So polarized is the atmosphere for dialogue in our country today that I have received various epithets and brickbats for even attempting to write a balanced viewpoint. Something that we were originally “educated” in school for. So much for maintaining sangfroid.
I had already written about my wishlist for the PM in case he is re-elected. I believe most of us agree with that wishlist, along with a few more demands. However, I spent the last 24 hours talking to some real people, the ones who toil in the sun and do dishes for a living, far away from the armchair psephologists and the Lutyens’ Laity.
The first is someone I know very well. Santhosh, our cook, hails from Northern Bihar. His simple prediction for Narendra Modi had to do with the setting up of bank accounts and the launch of the Vande Bharat Express, both of which have immediately improved his personal quality of life. Most of all, his belief was that Modi was essentially honest. Santhosh voted in Bihar and is confident that almost all his friends and relatives think alike on this.
Kanthamma, the lady who supplies us with mangoes and groundnuts, spoke highly of the Prime Minister based on his “Clean India (Swachh Bharat)” campaign and his earnest attempt to ferret out the terrorists and the black money launderers. She also spoke in favour of demonetization, perhaps a minority voice in this opinion-rich country of ours. Her simple logic was that a little discomfort is necessary to bring the real scum to task. I did not bother explaining macro-economic logic or the “what-really-happened” narrative. “Salus populi suprema lex esto” (the welfare of the people is the supreme law) as my dear father used to love quoting.
I have been greeted with several of these stories in the past month. Ultimately, I do believe that the BJP has the edge for a variety of reasons. Electrification, the LPG subsidy, the reasons given by the people I spoke to – take your pick. I also firmly believe that the BJP has the best campaign managers in the Modi-Shah partnership. Add to this an opposition that has demonstrated more rhetoric and infighting than substance and sensibility, and we have a pro-incumbency at the Centre.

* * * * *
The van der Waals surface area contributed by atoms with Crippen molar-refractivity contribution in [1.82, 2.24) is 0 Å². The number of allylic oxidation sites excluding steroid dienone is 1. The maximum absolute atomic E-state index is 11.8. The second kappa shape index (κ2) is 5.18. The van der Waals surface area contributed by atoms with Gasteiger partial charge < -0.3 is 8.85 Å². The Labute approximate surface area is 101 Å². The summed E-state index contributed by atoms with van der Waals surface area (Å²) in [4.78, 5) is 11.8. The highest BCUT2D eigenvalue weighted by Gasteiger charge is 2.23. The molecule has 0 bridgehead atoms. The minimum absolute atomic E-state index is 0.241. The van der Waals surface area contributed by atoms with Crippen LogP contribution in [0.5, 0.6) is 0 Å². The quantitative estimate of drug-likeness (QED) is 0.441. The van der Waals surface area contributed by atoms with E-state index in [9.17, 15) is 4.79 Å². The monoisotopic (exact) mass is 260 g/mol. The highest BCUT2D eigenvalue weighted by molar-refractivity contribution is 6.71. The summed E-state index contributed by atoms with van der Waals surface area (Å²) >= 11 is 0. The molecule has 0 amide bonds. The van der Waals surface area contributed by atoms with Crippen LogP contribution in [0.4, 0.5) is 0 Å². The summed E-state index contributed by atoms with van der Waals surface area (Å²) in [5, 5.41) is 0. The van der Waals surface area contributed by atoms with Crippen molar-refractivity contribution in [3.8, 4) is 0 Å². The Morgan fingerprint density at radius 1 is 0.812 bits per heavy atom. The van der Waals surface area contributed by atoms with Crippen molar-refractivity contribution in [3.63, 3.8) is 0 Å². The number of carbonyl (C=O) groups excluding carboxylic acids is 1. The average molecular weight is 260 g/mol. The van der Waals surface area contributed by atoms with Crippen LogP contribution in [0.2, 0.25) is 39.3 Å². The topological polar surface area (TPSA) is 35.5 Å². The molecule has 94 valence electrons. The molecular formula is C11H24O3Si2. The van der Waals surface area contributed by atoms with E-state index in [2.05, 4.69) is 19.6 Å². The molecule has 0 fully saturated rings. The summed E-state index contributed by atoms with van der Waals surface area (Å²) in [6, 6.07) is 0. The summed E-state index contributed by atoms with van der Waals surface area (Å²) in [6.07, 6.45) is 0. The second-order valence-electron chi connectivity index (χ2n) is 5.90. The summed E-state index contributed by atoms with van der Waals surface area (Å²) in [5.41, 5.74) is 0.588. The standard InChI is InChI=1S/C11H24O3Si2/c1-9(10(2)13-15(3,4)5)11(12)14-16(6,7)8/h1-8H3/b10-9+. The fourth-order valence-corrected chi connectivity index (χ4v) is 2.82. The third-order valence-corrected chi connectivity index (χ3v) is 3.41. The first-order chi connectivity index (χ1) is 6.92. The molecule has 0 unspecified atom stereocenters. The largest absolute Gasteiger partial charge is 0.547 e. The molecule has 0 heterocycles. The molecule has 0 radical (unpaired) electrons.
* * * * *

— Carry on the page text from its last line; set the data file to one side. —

But do the exit polls actually measure up to what may happen on the 23rd? I believe that the answer to this is our favourite word whenever confronted by such situations: “Depends”. There has been little transparency on the sampling method used, sample estimates collected, and whether or not the financing of such a mammoth operation was made from a truly independent source. There is also a tremendous fear of isolationism in the air that may have prevented any anti-incumbency voice from speaking out. Perhaps, perhaps, perhaps.
For now, I believe that the best thing to do is to cut into the ripe mangoes in front of you, eat them just the way you like and calmly wait for the 23rd. And if your fancy should take you to eating it the way the PM says he does, I wouldn’t blame you. Some skills may be worth developing. And as always, ending this with a retro number:
Anil Srinivasan is a well-known musician, educator reaching over 3 lakh children, and an Associate Professor of Practice at KREA University